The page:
Attributing Information

Readers judge the validity of information by knowing where it came from.

Books, scholarly articles, and some magazines can tell them in footnotes. Sometimes we inform the readers in an editor’s note at the end, or in a background passage, but mostly we attribute in the body text right next to the information. That way, the readers get information and attribution together without having to look elsewhere. Here’s a simple example:

“To be absolutely politically correct,” Janice snapped, “you’d have to call a man named Norman Goodman, ‘Norperson Goodperson.’”

The attribution, “Janice snapped,” identifies her as the source, and tells us how she said it. Many writing handbooks advise against using any attribution verb except “said.” But I don’t want to give up such a valuable tool for characterization. How speakers say something, not just what’s said, tells readers a lot about them.

On the other hand, waxing too poetic or using too many different attribution verbs gets tiresome to read. Avoid attributions that call attention to themselves, such as “she snorted” or “they blithered” or “he pompoted.” (I made up that last verb, meaning “to speak pompously.”) The greatest exception to this principle comes from Ring Lardner’s dialogue of a father and son:

“Are you lost, daddy,” I asked tenderly.
“Shut up,” he explained.

Notice the adverb “tenderly” modifying the verb, telling how the son asked. Some verbs have manner built in, such as “mumbled” or “shouted.” So you wouldn’t duplicate the action with an adverb, “shouted loudly,” unless maybe you’re as arch as Ring Lardner and write something like “shouted under her breath.”

Where do you put the attribution for a quote? It depends on what you want to emphasize. Traditionally newspapers put it at the end: “‘I’m sick and tired of being mayor,’ said the mayor.” But the end of a sentence is its most emphatic point, followed by the beginning. Only rarely would we want to emphasize the attribution.


“Free at last, free at last, great God almighty, we’re free at last,” said Martin Luther King.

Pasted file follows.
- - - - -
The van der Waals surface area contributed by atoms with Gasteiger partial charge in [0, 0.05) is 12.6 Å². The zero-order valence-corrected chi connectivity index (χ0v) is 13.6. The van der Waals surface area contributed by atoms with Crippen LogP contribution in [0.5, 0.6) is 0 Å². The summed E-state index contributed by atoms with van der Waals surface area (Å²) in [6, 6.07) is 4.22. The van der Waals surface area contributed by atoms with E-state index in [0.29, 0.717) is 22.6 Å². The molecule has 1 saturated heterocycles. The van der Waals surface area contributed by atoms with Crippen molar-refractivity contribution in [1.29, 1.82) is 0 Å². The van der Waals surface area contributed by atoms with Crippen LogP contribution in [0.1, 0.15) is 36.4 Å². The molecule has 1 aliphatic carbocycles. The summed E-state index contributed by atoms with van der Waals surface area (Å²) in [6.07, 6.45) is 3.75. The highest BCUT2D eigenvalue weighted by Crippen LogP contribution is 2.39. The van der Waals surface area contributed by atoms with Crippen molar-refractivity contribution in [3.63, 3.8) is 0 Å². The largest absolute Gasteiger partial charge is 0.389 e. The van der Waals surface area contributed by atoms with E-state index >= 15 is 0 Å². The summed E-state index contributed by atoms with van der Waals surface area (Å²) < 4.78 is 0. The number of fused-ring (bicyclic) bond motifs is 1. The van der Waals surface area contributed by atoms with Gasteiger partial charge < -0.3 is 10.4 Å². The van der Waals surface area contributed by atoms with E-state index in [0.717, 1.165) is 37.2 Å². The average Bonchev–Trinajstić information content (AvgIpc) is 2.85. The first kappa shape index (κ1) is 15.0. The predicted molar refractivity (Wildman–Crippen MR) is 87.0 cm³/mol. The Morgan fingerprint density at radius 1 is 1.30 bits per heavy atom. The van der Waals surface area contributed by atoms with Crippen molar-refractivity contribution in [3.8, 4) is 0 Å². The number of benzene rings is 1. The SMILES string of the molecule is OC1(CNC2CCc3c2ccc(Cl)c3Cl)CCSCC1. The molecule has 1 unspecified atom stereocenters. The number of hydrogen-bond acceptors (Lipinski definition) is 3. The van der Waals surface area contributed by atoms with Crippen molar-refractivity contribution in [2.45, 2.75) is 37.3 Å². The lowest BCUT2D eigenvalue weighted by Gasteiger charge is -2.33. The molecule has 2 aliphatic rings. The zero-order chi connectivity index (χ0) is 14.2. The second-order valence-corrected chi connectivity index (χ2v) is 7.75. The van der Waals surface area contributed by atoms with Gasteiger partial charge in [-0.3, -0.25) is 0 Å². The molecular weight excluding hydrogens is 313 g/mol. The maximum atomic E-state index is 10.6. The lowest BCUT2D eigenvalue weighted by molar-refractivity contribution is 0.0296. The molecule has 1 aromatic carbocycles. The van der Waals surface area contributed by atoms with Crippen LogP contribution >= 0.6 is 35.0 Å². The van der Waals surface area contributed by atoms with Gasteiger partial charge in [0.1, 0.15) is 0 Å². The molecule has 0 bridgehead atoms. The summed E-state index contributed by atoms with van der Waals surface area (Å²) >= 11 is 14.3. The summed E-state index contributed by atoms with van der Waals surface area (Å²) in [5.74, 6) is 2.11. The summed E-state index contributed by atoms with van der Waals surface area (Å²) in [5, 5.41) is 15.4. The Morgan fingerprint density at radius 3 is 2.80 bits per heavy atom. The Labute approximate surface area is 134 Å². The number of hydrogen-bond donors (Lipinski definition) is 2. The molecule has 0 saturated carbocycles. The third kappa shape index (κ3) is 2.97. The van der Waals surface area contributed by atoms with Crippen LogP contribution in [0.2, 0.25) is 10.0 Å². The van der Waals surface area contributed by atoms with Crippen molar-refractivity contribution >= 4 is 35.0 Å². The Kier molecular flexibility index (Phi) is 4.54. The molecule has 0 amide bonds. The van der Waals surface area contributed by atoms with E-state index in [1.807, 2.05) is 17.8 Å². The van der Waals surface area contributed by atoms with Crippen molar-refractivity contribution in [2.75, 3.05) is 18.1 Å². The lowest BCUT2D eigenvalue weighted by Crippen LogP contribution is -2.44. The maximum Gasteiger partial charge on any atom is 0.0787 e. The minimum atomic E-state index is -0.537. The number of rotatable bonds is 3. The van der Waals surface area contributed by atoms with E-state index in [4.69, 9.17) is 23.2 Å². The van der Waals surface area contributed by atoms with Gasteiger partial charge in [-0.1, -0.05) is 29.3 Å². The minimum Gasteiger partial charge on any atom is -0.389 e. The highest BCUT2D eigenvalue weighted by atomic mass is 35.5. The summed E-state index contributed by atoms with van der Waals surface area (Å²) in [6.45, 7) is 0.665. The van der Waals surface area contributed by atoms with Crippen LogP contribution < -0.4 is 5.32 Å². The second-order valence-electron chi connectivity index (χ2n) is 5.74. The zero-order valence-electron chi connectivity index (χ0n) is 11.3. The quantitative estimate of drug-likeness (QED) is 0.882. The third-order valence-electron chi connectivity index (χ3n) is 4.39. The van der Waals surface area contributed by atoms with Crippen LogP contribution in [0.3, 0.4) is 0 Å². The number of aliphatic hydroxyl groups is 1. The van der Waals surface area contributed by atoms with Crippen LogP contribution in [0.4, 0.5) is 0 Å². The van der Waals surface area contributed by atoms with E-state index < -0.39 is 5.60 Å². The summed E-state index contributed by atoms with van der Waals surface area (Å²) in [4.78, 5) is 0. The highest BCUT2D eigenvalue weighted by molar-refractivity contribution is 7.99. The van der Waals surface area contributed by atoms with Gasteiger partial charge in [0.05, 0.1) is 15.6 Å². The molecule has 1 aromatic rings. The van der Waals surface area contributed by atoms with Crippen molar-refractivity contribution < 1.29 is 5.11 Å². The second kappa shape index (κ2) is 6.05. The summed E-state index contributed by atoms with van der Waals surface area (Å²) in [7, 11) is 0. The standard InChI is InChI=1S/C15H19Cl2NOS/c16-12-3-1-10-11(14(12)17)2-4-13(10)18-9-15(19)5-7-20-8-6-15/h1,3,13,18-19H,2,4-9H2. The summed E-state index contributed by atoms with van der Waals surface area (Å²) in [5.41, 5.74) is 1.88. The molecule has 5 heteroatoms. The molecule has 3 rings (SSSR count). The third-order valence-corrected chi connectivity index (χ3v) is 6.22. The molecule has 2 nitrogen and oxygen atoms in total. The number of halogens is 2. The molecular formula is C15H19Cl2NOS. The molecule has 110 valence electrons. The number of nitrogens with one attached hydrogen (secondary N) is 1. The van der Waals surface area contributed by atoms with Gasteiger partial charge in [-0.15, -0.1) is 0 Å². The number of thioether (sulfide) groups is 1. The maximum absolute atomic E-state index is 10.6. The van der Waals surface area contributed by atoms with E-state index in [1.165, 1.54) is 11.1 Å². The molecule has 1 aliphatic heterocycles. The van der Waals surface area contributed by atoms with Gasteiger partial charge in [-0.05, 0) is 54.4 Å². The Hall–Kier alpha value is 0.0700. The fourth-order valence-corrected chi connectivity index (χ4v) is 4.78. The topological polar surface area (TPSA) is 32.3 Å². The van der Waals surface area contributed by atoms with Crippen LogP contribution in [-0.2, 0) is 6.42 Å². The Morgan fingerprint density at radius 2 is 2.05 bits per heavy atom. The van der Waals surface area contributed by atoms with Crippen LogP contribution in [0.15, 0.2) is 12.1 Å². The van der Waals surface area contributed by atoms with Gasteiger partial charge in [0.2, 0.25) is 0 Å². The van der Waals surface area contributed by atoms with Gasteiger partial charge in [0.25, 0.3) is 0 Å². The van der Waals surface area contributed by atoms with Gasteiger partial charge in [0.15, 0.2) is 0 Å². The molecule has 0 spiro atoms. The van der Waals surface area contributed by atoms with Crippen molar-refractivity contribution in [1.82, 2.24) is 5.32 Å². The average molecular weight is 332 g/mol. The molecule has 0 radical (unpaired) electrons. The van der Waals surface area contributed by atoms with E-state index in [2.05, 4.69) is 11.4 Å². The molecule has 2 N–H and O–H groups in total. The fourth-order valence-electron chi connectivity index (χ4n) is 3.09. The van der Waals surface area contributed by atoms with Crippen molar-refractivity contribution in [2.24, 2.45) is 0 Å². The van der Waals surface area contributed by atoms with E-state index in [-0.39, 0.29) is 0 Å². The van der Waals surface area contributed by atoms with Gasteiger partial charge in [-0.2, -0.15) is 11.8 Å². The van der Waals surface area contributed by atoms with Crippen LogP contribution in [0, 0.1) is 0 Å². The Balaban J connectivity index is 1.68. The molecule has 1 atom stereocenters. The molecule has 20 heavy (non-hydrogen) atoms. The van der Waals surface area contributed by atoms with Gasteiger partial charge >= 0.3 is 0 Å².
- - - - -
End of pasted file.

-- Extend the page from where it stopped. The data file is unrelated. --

Martin Luther King said, “Free at last, free at last, great God almighty, we’re free at last.”
“Free at last, free at last,” said Martin Luther King, “great God almighty, we’re free at last.”
Here attributing in the middle puts the two strong elements in the two emphatic positions.

We also attribute facts to let readers judge them by where they came from. How would we attribute the two sentences quoted above from Ring Lardner? We could say in the text that the quotation came from Ring Lardner’s 1920 novel The Young Immigrunts. We could write a footnote: Lardner, Ring W., jr. The young immigrunts. (Indianapolis: Bobbs-Merrill, [circa 1920], 78. I found the reference on the Internet at, like this:

Quotation #21226 from Rand Lindsly’s Quotations:
Shut up he explained.
Ring Lardner, The Young Immigrants, 1920
US author (1885-1933)

Now for an object lesson. If you stop digging when you find an easy Internet source, you might miss things and make mistakes.


Quotation #21226 above has misspelled the title of the book, which has “immigrunts,” not “immigrants.” The whole book, allegedly written by a four-year-old, captures the child’s erratic spelling, and so does the book title. Pursuing the original source, the book itself, I discovered that I had changed the spelling and punctuation of the exchange. “Picky, picky,” you’re thinking. “Accurate, accurate,” I’m thinking.

Journalists tend to say that every fact must be attributed, which leads to an annoying and dishonest practice. In a police story, for example, they’ll stick in “police said” or “according to police sources” after every sentence. The repetition annoys readers, puts them to sleep, and adds nothing to their knowledge or ability to judge validity. Even worse, some copy editors will add “police said” if the reporter left it out. A journalist friend of mine was involved in a huge traffic accident and added details to her story that she had witnessed herself. The next day, she discovered the desk had added “according to police sources” in the eyewitness part. Police didn’t say it, and it’s dishonest to put it in if they didn’t. Newspapers are not in the fiction business.

One way to deal with this urge to attribute everything involves what we call “umbrella attribution.” You start a section with “Police gave the following account,” and the readers know where it all came from. You never want readers to wonder where something came from, because a wondering reader is not paying attention. The test is not attributing everything. The test is giving your readers what they need to know about your information. This transparency also enhances your authority with your readers.

Finally, attribution thanks the people whose information you borrowed. Do unto others….

Published in: on January 22, 2009 at 9:48 am  Leave a Comment  

The URI to TrackBack this entry is:

RSS feed for comments on this post.

Leave a Reply

Fill in your details below or click an icon to log in: Logo

You are commenting using your account. Log Out / Change )

Twitter picture

You are commenting using your Twitter account. Log Out / Change )

Facebook photo

You are commenting using your Facebook account. Log Out / Change )

Google+ photo

You are commenting using your Google+ account. Log Out / Change )

Connecting to %s

%d bloggers like this: